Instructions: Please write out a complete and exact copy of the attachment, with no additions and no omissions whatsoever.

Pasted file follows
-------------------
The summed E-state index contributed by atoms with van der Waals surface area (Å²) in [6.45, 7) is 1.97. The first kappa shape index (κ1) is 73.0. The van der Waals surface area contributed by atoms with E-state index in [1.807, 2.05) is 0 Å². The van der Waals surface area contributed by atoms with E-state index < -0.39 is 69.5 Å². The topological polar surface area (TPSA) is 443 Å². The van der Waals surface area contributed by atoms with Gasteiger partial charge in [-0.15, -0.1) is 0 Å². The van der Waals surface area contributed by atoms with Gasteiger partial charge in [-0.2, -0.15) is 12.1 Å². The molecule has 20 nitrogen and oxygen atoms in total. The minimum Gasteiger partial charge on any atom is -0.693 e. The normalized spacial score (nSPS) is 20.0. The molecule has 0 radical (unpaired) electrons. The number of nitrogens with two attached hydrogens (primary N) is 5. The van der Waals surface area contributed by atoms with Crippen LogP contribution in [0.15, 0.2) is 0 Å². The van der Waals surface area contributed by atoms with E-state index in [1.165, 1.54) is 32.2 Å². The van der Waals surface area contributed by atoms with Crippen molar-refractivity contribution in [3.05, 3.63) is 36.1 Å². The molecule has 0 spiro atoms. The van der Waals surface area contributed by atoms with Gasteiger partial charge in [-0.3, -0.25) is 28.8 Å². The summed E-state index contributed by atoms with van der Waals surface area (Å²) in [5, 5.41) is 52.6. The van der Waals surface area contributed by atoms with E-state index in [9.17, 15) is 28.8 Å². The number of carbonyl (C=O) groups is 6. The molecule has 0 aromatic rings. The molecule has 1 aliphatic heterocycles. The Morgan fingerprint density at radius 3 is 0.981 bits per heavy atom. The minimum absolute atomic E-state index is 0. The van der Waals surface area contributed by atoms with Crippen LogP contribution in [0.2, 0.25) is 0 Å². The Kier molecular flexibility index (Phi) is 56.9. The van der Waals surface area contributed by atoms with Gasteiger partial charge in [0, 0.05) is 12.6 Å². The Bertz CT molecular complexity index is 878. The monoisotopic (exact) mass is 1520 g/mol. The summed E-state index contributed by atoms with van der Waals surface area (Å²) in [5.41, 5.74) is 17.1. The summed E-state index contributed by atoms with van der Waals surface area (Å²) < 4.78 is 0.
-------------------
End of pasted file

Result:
The summed E-state index contributed by atoms with van der Waals surface area (Å²) in [6.45, 7) is 1.97. The first kappa shape index (κ1) is 73.0. The van der Waals surface area contributed by atoms with E-state index in [1.807, 2.05) is 0 Å². The van der Waals surface area contributed by atoms with E-state index < -0.39 is 69.5 Å². The topological polar surface area (TPSA) is 443 Å². The van der Waals surface area contributed by atoms with Gasteiger partial charge in [-0.15, -0.1) is 0 Å². The van der Waals surface area contributed by atoms with Gasteiger partial charge in [-0.2, -0.15) is 12.1 Å². The molecule has 20 nitrogen and oxygen atoms in total. The minimum Gasteiger partial charge on any atom is -0.693 e. The normalized spacial score (nSPS) is 20.0. The molecule has 0 radical (unpaired) electrons. The number of nitrogens with two attached hydrogens (primary N) is 5. The van der Waals surface area contributed by atoms with Crippen LogP contribution in [0.15, 0.2) is 0 Å². The van der Waals surface area contributed by atoms with E-state index in [1.165, 1.54) is 32.2 Å². The van der Waals surface area contributed by atoms with Crippen molar-refractivity contribution in [3.05, 3.63) is 36.1 Å². The molecule has 0 spiro atoms. The van der Waals surface area contributed by atoms with Gasteiger partial charge in [-0.3, -0.25) is 28.8 Å². The summed E-state index contributed by atoms with van der Waals surface area (Å²) in [5, 5.41) is 52.6. The van der Waals surface area contributed by atoms with E-state index in [9.17, 15) is 28.8 Å². The number of carbonyl (C=O) groups is 6. The molecule has 0 aromatic rings. The molecule has 1 aliphatic heterocycles. The Morgan fingerprint density at radius 3 is 0.981 bits per heavy atom. The minimum absolute atomic E-state index is 0. The van der Waals surface area contributed by atoms with Crippen LogP contribution in [0.2, 0.25) is 0 Å². The Kier molecular flexibility index (Phi) is 56.9. The van der Waals surface area contributed by atoms with Gasteiger partial charge in [0, 0.05) is 12.6 Å². The Bertz CT molecular complexity index is 878. The monoisotopic (exact) mass is 1520 g/mol. The summed E-state index contributed by atoms with van der Waals surface area (Å²) in [5.41, 5.74) is 17.1. The summed E-state index contributed by atoms with van der Waals surface area (Å²) < 4.78 is 0.